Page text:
More than two years ago on February 4th of 2018, following months of hinting and speculation, DC made it official in the pages of The New York Times: They were getting into the Kids OGN business.
Collectively known in-house as DC Books for Young Readers, the new initiative would house two imprints: DC Zoom (now DC Books for Kids or DC Kids for short) to publish books for the middle-grade crowd, and DC Ink (now DC Books for Young Adults) to publish books for the young-adult crowd.
The goal of both lines is pretty simple: create standalone, evergreen stories that serve as the bridge for younger audiences to cultivate a love of DC and comics in general.
The strategy, or one of the main strategies: recruit some of the biggest names in YA/MG fiction, from established giants to up-and-comers, to craft those stories alongside a bevy of rising artistic talent from across the comics industry.
Fast-forward to today, where after a year and a half of baking in the oven, the first titles were released into the world in April of last year.
Here’s a chronological list of those books, broken down according to the imprint they were published in (Zoom and Ink for simplicity), with their creative teams and the month they dropped (LCS dates here).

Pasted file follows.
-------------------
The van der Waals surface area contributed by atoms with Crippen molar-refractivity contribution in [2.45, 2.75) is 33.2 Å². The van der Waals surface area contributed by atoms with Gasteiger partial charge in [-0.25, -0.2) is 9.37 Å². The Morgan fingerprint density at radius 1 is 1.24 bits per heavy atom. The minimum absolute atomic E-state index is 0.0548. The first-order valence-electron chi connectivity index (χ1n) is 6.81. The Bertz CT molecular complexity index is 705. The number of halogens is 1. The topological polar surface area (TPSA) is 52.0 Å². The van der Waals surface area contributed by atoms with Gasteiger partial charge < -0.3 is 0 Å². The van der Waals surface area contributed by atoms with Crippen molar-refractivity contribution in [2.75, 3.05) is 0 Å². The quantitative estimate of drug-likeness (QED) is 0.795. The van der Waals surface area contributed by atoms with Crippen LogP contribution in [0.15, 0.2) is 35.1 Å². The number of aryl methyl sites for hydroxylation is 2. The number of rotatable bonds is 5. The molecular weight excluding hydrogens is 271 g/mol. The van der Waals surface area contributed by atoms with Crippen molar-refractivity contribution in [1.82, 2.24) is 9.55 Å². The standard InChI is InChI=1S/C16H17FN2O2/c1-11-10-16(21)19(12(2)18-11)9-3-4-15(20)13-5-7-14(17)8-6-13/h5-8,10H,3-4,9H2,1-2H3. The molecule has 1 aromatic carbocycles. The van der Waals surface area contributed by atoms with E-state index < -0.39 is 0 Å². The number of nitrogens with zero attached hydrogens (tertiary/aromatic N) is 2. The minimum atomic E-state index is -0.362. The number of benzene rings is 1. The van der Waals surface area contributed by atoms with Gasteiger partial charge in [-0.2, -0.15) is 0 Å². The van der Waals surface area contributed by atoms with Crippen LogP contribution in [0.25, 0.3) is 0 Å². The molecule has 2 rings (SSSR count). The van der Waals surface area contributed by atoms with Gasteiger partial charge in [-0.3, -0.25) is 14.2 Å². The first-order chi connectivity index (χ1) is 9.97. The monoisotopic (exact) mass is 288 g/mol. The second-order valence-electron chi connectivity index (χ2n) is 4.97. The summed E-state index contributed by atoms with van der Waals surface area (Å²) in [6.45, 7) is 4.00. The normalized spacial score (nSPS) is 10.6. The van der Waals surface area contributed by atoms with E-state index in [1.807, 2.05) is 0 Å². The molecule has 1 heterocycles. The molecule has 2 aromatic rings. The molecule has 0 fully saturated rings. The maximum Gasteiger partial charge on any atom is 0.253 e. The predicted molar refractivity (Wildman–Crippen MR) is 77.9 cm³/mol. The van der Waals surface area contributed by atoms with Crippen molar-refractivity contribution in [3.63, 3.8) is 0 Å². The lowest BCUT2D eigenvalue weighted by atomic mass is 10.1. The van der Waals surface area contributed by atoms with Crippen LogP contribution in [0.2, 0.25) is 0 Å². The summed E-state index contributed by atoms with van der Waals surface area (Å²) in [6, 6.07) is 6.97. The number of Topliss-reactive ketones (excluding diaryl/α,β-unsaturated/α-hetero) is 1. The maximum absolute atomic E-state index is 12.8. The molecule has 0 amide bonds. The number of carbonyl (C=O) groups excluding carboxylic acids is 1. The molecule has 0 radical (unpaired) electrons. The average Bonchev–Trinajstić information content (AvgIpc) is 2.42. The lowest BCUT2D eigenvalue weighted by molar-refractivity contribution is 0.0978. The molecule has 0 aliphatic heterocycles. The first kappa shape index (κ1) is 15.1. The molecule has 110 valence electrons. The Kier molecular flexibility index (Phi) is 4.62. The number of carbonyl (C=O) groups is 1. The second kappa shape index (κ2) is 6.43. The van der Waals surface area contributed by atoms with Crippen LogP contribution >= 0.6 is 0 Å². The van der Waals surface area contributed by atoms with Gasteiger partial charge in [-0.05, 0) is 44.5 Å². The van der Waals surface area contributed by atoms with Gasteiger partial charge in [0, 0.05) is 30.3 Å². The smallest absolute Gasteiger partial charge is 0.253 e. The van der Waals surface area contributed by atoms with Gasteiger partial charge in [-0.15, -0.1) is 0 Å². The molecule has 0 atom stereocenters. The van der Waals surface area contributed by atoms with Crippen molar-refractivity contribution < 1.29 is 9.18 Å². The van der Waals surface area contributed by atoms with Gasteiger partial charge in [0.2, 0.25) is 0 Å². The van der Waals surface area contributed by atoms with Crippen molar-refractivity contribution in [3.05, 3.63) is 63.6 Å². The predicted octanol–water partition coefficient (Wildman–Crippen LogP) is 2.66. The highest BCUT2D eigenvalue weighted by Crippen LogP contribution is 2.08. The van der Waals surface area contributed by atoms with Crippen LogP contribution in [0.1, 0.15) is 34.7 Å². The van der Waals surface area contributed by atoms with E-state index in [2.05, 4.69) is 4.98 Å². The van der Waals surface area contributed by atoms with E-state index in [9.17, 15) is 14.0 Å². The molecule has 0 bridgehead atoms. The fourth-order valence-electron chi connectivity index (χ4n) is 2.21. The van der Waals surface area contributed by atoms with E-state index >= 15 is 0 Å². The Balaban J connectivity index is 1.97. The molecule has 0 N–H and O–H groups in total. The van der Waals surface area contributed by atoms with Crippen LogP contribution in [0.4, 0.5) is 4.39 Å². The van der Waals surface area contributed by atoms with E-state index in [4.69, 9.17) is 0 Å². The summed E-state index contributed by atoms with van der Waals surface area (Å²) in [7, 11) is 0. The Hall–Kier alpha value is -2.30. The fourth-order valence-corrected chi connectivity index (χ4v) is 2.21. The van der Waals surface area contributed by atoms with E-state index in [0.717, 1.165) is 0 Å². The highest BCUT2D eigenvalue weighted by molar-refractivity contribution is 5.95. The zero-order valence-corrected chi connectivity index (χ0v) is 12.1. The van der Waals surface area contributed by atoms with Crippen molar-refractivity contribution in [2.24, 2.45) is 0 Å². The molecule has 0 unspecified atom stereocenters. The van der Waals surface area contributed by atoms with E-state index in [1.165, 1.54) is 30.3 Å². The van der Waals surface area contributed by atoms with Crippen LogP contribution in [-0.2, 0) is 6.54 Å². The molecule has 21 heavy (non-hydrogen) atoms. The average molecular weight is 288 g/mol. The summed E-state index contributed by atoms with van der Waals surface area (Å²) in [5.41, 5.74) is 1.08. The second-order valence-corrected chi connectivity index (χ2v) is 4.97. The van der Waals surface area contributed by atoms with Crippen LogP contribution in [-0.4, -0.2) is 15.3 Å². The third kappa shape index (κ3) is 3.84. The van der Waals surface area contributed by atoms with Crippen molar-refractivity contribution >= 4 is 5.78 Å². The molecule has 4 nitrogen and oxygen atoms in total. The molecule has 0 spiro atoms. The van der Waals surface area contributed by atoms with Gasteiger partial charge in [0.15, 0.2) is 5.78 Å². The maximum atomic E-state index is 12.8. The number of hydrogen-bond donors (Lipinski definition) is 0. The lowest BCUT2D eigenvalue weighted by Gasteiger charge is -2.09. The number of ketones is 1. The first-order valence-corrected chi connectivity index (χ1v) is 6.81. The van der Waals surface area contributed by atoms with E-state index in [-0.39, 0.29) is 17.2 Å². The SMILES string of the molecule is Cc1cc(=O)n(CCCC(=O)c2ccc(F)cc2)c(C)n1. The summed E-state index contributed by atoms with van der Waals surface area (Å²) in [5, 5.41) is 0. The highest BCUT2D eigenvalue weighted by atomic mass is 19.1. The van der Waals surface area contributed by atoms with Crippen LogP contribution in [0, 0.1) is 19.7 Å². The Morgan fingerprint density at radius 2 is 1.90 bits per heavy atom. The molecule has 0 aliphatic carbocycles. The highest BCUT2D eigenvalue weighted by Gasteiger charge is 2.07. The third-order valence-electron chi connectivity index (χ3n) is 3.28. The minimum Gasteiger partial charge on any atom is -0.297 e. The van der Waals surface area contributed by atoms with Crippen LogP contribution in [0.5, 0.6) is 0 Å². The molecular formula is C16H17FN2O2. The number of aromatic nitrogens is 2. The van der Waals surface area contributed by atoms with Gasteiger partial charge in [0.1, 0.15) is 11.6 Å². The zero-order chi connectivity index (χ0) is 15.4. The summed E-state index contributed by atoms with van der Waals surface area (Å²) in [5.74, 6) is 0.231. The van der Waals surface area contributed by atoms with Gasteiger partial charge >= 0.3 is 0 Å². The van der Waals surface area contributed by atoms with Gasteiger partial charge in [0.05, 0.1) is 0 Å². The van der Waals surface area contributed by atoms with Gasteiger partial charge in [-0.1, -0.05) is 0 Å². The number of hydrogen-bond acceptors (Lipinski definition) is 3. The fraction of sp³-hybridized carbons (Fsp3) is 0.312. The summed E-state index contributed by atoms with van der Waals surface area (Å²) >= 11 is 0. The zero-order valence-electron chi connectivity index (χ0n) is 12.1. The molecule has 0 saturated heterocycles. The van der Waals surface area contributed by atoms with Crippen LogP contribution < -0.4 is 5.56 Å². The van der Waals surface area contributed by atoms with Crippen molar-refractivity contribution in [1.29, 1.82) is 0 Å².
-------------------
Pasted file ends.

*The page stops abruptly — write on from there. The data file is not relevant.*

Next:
- Super Sons: The Polarshield Project by Ridley Pearson and Ile Gonzalez
- DC Super Hero Girls: Spaced Out by Shea Fontana and Agnes Garbowska
- Dear Justice League by Michael Northrop and Gustavo Duarte
- Superman of Smallville by Art Baltazar and Franco
The Secret Spiral of Swamp Kid by Kirk Scroggs
DC Super Hero Girls: At Metropolis High by Amy Wolfram and Yancey Labat
Black Canary: Ignite by Meg Cabot and Cara McGee
Superman Smashes the Klan by Gene Luen Yang and Gurihiru(*)
- Mera: Tidebreaker by Danielle Paige and Stephen Byrne
- Under the Moon: A Catwoman Tale by Lauren Myracle and Issac Goodhart
- Teen Titans: Raven by Kami Garcia and Gabriel Picolo
- Harley Quinn: Breaking Glass by Mariko Tamaki and Steve Pugh
- Batman Nightwalker by Stuart Moore and Chris Wildgoose (Based on Marie Lu’s novel)
So now that we have before us a solid overview of what was essentially the first year of DC Young Readers, I’m curious to know what your thoughts are on these books if you have read any of them?
What are your favorites? Any least-favorites? What are they doing right with these lines and what else could be done better?
And hey! If you have any kids or cousins or nephews who are reading one of these books, I more than welcome you guys to share their opinions with everyone here.
(*Superman Smashes the Klan is being published as a three-issue, prestige-format miniseries. The collected edition will drop in May).